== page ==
Alcohol in the urine 6-24 hours in the hair 90 days Marijuana in the urine 3 to 30 days in the hair 90 days Cocaine in the urine 2-10 days in the hair 90 days Amphetamines in the urine 1-3 days in the hair 90 days Opiates in the urine 2-3 days in th hair 90 days PCP in the urine 3-30 days in the hair 90 days MDMA in the urine 3-4 days in the hair 90 days Benzodiazepines 1-6 weeks in the urine 90 days in the hair Barbituarates in the urine 1-3 weeks in the hair 90 days Codeine 2-3 weeks in urine 90 days in the hair LSD 2-4 hours in urine 4 days in hair Nicotine 2-4 days in urine 90 days in hair

Wednesday, August 12, 2015

Child Protective Services in 2013 had removed from home 6 kids killed in Houston shooting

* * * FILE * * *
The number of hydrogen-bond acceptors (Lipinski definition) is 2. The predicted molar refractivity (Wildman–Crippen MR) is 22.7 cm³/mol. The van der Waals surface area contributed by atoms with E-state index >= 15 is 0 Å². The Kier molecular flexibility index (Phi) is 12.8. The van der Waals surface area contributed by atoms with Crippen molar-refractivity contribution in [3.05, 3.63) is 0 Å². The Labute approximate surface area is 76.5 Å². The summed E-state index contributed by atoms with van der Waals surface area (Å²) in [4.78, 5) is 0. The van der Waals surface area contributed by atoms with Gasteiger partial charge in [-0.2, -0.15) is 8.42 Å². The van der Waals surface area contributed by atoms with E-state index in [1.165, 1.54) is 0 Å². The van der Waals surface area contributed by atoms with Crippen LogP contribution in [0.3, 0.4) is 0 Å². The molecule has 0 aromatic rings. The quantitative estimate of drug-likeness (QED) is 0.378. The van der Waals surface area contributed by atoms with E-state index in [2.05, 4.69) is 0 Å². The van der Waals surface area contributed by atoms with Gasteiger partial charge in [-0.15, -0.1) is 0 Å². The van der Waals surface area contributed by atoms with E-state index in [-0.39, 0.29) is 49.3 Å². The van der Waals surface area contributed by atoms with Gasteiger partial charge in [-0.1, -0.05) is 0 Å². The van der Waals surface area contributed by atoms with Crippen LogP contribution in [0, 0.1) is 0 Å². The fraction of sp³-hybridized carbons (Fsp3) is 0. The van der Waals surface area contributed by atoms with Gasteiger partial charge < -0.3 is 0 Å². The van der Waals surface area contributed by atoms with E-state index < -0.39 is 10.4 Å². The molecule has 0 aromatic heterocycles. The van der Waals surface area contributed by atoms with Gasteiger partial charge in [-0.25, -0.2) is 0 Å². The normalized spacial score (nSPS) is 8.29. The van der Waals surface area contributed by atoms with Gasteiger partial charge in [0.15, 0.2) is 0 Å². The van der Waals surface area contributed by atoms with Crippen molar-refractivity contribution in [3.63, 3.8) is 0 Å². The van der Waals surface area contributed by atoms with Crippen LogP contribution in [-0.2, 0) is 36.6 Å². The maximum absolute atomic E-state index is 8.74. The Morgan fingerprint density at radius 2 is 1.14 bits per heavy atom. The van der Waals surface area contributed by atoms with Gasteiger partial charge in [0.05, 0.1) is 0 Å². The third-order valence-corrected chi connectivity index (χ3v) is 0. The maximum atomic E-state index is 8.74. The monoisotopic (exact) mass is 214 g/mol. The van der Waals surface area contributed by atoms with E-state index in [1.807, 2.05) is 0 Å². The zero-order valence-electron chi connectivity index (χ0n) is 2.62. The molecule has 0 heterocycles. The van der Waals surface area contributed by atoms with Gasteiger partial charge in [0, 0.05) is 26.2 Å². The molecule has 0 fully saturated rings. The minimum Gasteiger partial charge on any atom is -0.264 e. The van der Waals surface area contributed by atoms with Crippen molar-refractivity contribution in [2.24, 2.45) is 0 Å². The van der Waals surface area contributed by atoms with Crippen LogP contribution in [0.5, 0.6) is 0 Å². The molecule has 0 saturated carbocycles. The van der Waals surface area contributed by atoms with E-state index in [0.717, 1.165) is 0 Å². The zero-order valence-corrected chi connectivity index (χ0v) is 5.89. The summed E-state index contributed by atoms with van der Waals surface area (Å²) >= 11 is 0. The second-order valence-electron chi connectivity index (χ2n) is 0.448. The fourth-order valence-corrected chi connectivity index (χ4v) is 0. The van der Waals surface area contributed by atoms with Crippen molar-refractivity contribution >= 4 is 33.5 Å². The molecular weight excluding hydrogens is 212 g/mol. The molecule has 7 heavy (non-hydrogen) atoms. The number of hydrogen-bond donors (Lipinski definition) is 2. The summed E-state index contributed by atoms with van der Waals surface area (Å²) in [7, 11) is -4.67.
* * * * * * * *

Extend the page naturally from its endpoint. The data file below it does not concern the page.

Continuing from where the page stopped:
Kids killed in shooting had been taken from home by state By JUAN A. LOZANO | Associated Press | Aug 11, 2015 4:47 PM CDT HOUSTON (AP) — Six children who were fatally shot in their Houston home along with their mother and her husband were temporarily removed by Child Protective Services from the household in 2013 after allegations of domestic violence and a lack of supervision. The children were placed in foster care in September 2013 when the agency filed a lawsuit to remove them from the home. They were returned about a month later after the suit was dismissed by a judge, Patrick Crimmins, a spokesman for Texas Department of Family and Protective Services, which includes CPS, said Tuesday. Questions about the agency's dealings with the family have arisen since the six children, their mother, Valerie Jackson, and her husband were killed Saturday. Jackson's former domestic partner, David Conley, is charged with capital murder for their deaths, and the Harris County Sheriff's Office has said problems between Conley and Jackson might have led to the shootings. Court records show Conley, 48, had a history of domestic violence against Jackson, something Child Protective Services noted in its 2013 lawsuit. Crimmins said he couldn't comment on why Juvenile Court Judge Glenn Devlin dismissed the lawsuit. Natalie Yates, Devlin's court coordinator, said the judge can't comment on the lawsuit due to confidentiality issues. Donna Everson, an attorney who was appointed to represent the six children, did not immediately return a call seeking comment. According to CPS' lawsuit, the children told authorities they were often left alone. On at least two occasions, then-7-year-old Caleb left the home and wandered around the family's neighborhood unsupervised. Another child, Nathaniel, told investigators "he gets whooped all the time." Killed in the shooting on Saturday were: Jackson, 40; her husband, Dwayne Jackson; and her children, 13-year-old Nathaniel; 11-year-old Honesty; 10-year-old Dwayne; 9-year-old Caleb; 7-year-old Trinity; and 6-year-old Jonah. Authorities say Nathaniel was Conley's son from his relationship with Valerie Jackson, while the Jacksons were the parents of the other five children. All were shot in the head. Conley's court appointed attorney, Joseph Scardino, didn't return a phone call seeking comment on the allegations Tuesday. Court records show Conley had been charged at least twice with assaulting Valerie Jackson, most recently last month. They had recently ended their relationship. Neighbors told reporters after the shooting that they had been concerned about the children. "The little one, Jonah, he used to be on the street by himself with the other kids, cars driving by and everything and no adult supervision," said Carlos Sanchez, 40, who lived across the street from the family. Crimmins said in an email that although the children were returned to the home, Conley and Valerie Jackson were ordered to participate in counseling and random drug testing. That part of the case was dismissed in March 2014 after they successfully completed all court-ordered services, Crimmins said. The agency conducted periodic visits and interviews with the children until the case was closed on May 27, 2014, he said. --- This story has been corrected to show the first name of two of the shooting victims is Dwayne, not Dewayne. ___ Follow Juan A. Lozano on Twitter at